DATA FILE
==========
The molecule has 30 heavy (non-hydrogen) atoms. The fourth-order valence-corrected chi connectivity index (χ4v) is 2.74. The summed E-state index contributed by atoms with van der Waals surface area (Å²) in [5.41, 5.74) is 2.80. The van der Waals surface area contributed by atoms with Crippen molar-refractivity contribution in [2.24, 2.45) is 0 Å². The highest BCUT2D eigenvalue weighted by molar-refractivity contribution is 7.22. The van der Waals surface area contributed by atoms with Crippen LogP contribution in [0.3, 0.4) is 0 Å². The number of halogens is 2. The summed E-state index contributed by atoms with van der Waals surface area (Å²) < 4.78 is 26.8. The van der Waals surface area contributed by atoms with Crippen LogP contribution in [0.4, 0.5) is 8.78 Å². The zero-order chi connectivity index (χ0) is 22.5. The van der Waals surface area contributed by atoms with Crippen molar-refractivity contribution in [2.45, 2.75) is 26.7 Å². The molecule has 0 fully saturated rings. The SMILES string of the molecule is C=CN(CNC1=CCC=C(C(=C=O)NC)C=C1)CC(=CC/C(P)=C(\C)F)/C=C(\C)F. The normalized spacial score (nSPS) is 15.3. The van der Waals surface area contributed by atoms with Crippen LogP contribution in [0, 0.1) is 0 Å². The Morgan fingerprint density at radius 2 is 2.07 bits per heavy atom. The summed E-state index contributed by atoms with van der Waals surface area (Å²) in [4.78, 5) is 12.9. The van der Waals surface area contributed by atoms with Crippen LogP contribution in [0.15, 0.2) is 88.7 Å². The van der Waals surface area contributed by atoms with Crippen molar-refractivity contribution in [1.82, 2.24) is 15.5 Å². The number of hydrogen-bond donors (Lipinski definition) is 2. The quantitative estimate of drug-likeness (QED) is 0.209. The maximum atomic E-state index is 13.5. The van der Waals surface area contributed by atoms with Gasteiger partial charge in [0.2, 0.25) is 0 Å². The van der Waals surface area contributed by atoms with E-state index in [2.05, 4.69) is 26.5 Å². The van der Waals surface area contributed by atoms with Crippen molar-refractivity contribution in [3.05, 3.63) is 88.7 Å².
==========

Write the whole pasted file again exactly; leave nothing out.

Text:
The molecule has 30 heavy (non-hydrogen) atoms. The fourth-order valence-corrected chi connectivity index (χ4v) is 2.74. The summed E-state index contributed by atoms with van der Waals surface area (Å²) in [5.41, 5.74) is 2.80. The van der Waals surface area contributed by atoms with Crippen molar-refractivity contribution in [2.24, 2.45) is 0 Å². The highest BCUT2D eigenvalue weighted by molar-refractivity contribution is 7.22. The van der Waals surface area contributed by atoms with Crippen LogP contribution in [0.3, 0.4) is 0 Å². The number of halogens is 2. The summed E-state index contributed by atoms with van der Waals surface area (Å²) < 4.78 is 26.8. The van der Waals surface area contributed by atoms with Crippen LogP contribution in [0.4, 0.5) is 8.78 Å². The zero-order chi connectivity index (χ0) is 22.5. The van der Waals surface area contributed by atoms with Crippen molar-refractivity contribution in [2.45, 2.75) is 26.7 Å². The molecule has 0 fully saturated rings. The SMILES string of the molecule is C=CN(CNC1=CCC=C(C(=C=O)NC)C=C1)CC(=CC/C(P)=C(\C)F)/C=C(\C)F. The normalized spacial score (nSPS) is 15.3. The van der Waals surface area contributed by atoms with Crippen LogP contribution in [0, 0.1) is 0 Å². The Morgan fingerprint density at radius 2 is 2.07 bits per heavy atom. The summed E-state index contributed by atoms with van der Waals surface area (Å²) in [4.78, 5) is 12.9. The van der Waals surface area contributed by atoms with Crippen LogP contribution in [0.15, 0.2) is 88.7 Å². The van der Waals surface area contributed by atoms with Crippen molar-refractivity contribution in [1.82, 2.24) is 15.5 Å². The number of hydrogen-bond donors (Lipinski definition) is 2. The quantitative estimate of drug-likeness (QED) is 0.209. The maximum atomic E-state index is 13.5. The van der Waals surface area contributed by atoms with Gasteiger partial charge in [0.2, 0.25) is 0 Å². The van der Waals surface area contributed by atoms with E-state index in [2.05, 4.69) is 26.5 Å². The van der Waals surface area contributed by atoms with Crippen molar-refractivity contribution in [3.05, 3.63) is 88.7 Å².